This could free up much-needed production capacity at the Spartanburg facility.
Able to produce a staggering 1,500 vehicles a day, BMW's Spartanburg facility in South Carolina is the brand's biggest manufacturing plant in the world. The facility is responsible for building the carmaker's most popular products in the USA: the BMW X3 and X5. With XM SUV production expected to commence later this year, BMW is reportedly looking at moving some production of its X range elsewhere.
Per Automotive News Europe, the German automaker is weighing up plans to build the X3 at its San Luis Potosi plant, in Mexico. Just recently, the company announced the M2 would be built there as well, alongside the 3 Series and 2 Series Coupe. CEO Oliver Zipse told the company that Mexico will play a significant role in the future. "At some point in time, you will see X models because the market demand is so high. That's all I can say right now," he said.
As the brand's best-selling vehicle, it would make sense for BMW to increase X3 production at another facility while making space for other models at the Spartanburg plant. After all, the GLC rival made up 22.5% of the company's sales in the USA last year. It remains unclear as to what BMW is planning, but it seems unlikely that it would move X3 production over to Mexico entirely.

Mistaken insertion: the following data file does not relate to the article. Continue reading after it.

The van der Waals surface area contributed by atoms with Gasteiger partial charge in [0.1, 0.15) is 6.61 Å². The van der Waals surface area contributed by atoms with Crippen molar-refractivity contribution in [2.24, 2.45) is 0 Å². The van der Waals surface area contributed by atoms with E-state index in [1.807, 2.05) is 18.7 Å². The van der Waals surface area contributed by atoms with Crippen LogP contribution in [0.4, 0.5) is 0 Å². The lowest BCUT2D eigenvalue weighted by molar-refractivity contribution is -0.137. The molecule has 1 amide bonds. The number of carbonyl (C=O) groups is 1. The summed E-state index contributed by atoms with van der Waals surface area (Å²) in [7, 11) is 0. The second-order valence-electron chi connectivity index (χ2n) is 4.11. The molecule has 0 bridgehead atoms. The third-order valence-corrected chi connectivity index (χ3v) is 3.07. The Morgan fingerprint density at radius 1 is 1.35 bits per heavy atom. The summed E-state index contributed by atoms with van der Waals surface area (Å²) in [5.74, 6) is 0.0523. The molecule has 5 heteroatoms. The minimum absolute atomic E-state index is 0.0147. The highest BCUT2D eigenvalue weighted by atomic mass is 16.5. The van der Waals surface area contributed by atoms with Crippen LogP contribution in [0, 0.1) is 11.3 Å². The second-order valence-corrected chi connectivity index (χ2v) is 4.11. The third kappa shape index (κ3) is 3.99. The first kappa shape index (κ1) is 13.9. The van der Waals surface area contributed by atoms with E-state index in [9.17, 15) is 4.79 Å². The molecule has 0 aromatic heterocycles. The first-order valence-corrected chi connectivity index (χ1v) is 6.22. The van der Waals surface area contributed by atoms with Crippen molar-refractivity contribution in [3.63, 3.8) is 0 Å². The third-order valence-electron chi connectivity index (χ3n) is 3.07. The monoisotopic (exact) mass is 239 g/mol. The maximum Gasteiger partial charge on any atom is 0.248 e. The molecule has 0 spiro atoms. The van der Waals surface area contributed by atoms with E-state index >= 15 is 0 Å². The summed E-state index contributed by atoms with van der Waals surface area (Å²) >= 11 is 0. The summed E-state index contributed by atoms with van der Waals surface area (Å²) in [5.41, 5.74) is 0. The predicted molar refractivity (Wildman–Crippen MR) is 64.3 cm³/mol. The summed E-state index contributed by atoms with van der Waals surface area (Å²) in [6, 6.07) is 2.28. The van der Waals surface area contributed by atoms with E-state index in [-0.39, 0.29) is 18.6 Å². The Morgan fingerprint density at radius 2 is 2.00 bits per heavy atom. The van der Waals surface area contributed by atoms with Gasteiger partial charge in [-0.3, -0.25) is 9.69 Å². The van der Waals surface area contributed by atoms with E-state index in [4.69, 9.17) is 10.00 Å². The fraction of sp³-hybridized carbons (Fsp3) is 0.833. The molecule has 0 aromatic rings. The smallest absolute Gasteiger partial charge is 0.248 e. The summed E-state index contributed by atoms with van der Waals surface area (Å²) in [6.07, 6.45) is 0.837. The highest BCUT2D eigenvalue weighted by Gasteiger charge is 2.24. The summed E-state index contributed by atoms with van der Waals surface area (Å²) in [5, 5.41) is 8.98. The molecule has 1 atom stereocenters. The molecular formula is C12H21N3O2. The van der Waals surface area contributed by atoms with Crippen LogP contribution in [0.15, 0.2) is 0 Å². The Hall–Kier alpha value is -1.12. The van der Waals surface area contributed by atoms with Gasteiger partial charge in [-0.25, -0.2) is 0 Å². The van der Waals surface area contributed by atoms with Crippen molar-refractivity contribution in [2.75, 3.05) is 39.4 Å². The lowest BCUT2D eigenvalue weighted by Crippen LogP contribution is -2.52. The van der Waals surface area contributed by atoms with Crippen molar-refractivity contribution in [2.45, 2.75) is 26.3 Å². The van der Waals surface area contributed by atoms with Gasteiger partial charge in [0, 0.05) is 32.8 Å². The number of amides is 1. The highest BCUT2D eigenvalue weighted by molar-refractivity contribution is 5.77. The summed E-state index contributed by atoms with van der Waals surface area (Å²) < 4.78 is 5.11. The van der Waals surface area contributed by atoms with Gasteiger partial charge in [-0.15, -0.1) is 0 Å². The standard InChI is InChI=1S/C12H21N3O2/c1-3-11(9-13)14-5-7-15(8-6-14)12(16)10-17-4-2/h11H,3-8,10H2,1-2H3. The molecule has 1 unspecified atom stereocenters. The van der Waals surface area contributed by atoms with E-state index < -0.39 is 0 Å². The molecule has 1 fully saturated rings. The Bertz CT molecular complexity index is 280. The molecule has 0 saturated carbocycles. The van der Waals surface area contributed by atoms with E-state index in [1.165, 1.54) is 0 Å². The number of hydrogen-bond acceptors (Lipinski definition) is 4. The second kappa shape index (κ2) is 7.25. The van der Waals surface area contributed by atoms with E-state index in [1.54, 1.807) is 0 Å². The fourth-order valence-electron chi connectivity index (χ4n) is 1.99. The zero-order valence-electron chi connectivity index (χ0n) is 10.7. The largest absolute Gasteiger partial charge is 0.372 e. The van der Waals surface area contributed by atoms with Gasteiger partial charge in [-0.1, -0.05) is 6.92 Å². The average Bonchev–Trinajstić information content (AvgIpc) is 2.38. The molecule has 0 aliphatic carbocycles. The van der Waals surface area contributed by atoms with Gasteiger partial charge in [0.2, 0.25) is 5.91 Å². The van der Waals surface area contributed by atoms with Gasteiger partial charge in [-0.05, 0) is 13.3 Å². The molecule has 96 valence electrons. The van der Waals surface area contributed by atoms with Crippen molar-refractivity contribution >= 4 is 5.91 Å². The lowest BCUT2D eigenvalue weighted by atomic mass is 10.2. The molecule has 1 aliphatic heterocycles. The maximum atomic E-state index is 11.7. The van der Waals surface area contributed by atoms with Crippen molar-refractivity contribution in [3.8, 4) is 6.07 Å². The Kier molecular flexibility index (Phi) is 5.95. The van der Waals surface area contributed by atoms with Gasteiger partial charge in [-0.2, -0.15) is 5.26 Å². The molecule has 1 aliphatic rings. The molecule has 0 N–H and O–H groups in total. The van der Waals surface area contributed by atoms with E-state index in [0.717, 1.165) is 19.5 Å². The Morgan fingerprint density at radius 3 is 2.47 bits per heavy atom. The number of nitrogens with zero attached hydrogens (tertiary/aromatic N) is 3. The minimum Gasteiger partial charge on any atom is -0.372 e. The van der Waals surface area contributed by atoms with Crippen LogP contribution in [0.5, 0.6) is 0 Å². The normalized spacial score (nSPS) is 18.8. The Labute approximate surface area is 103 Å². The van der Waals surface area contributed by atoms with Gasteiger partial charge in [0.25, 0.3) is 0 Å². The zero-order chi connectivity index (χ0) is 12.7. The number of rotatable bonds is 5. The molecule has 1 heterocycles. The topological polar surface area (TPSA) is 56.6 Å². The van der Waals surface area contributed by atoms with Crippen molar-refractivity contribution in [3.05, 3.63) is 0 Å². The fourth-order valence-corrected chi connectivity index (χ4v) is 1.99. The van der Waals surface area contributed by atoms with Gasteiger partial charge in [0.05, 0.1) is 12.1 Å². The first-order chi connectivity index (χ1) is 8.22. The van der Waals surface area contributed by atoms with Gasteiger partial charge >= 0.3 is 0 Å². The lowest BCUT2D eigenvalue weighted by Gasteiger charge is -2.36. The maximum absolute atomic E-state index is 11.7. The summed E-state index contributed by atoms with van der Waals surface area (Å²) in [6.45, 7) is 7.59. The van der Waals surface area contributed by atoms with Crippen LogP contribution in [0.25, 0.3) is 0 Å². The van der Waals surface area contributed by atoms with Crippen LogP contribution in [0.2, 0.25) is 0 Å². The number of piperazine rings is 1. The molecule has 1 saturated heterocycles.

Automotive News Europe reports that the South Carolina plant is nearly operating at full capacity, whereas the San Luis Potosi plant still has plenty of capacity to manufacture additional vehicles. In fact, the Mexican facility can match the South Carolina factory, should its abilities be fully utilized. The X3 is a massively popular SUV; BMW's Rosslyn plant in South Africa also produces its fair share of X3s.
Apart from the X3 and X5, the Spartanburg facility is responsible for the production of the X4, X6, and X7 models. Last year, the brand exported a whopping 257,876 X models with a value of over $10.1 billion - no mean feat. This makes the German marque the USA's biggest automotive exporter for the eighth time in a row. Apart from producing vehicles for local consumption, BMW USA also exports to China and the UK, among other big markets.
The move to Mexico would make sense. BMW would be able to meet the overwhelming demand for the X3 and allow the Spartanburg facility to continue unabated with the controversial XM. With a 750-horsepower 4.4-liter V8 under the hood, the gargantuan SUV may not appeal to many, but there's a big market for vehicles such as this. Just ask Lamborghini - the Urus is living proof that high-riding, high-performance SUVs can do wonders for the bottom line.